Super User is a question and answer site for computer enthusiasts and power users. Join them; it only takes a minute:

Sign up
Here's how it works:
  1. Anybody can ask a question
  2. Anybody can answer
  3. The best answers are voted up and rise to the top

In Bash, you can press Alt-. to insert the last argument of the previous command. If you press it multiple times, it cycles through the last arguments of all of the commands in your history. However, sometimes I press it too many times, and I want to reverse the direction of the cycling, hence go forwards. Is this possible?

(i.e. if you reverse-i-search with Ctrl-r, you can change directions with Ctrl-s. What is the analogue for Alt-.?)

share|improve this question
up vote 9 down vote accepted

If you supply a negative argument to Alt-., it reverses direction. The easiest way to do that (with standard keybindings) is Alt-- (equivalent to an argument of -1).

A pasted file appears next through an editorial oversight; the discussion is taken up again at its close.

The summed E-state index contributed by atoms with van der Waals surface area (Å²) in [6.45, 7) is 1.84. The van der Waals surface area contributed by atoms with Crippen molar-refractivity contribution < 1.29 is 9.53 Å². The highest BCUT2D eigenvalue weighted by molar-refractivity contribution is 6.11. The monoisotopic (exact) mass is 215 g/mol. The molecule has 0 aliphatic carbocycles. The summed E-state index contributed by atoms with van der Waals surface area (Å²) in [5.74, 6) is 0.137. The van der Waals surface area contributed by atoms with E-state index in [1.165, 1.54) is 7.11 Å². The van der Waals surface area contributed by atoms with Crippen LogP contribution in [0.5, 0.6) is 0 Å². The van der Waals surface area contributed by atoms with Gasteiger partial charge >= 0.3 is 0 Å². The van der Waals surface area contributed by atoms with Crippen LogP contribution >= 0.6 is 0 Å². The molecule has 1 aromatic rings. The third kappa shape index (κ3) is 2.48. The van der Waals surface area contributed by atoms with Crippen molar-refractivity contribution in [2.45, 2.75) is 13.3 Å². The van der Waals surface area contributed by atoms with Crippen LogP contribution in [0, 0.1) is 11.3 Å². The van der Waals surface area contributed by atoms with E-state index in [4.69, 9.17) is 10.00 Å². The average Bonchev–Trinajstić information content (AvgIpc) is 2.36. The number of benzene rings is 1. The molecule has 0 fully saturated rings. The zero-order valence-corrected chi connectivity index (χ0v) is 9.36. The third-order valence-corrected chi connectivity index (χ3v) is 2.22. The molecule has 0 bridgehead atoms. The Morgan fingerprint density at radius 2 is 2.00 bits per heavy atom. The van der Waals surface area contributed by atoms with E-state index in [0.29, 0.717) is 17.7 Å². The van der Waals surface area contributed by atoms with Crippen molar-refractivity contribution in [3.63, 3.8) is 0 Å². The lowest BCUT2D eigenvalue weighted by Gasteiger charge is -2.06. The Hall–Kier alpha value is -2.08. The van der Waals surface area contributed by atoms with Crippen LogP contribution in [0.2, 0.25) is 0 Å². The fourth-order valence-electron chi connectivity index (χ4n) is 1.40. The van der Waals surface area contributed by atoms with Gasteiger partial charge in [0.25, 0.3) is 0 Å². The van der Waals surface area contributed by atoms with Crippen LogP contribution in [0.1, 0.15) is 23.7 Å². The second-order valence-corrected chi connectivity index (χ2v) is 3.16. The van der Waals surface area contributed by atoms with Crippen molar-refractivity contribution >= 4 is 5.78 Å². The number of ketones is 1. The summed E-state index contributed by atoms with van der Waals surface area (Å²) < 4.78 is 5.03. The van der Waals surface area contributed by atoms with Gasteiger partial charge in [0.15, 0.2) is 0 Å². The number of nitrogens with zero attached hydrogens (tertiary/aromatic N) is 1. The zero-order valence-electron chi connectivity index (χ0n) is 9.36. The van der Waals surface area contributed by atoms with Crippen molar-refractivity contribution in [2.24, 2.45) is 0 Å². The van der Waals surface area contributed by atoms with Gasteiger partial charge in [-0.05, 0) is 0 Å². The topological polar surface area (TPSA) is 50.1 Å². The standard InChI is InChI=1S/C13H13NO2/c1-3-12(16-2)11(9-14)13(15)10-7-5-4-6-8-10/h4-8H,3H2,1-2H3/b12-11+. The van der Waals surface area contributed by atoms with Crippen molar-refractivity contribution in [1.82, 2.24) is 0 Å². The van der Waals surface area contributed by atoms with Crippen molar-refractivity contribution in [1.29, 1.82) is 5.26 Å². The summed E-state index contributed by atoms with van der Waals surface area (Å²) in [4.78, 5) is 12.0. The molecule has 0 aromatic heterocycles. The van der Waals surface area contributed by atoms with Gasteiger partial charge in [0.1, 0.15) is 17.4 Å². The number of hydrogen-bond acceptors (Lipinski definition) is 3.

So, after one or more Alt-. keypresses, pressing Alt-- will cause the next Alt-. to go in the reverse direction. (Just ignore the argument dialog which appears when you press Alt--.)

share|improve this answer
I'm not sure what you mean exactly. Pressing Alt+- removes the command-line prompt and inserts (arg: -1) instead. The command itself is unchanged. – Sparhawk May 12 '13 at 6:23
Thenext alt-. (with the -1 arg) will go forwards. – rici May 12 '13 at 6:46
That's great! I've edited the answer to make it a bit clearer. What does alt+- do exactly? – Sparhawk May 12 '13 at 12:35
@Sparhawk: as I said, alt - produces an argument of -1 for the next readline command. Or, more precisely, it starts a negative argument, so alt -, alt` 2 would produce an argument of -2. In the case of alt ., only the sign of the argument matters, and only if it is negative, so alt - is sufficient. (The first alt . handles its argument differently. See the bash manual.) – rici May 12 '13 at 16:12
Thank you. I often find man bash slightly opaque for such situations, but I think it's clarified it a little here. – Sparhawk May 14 '13 at 2:22

You must log in to answer this question.

Not the answer you're looking for? Browse other questions tagged .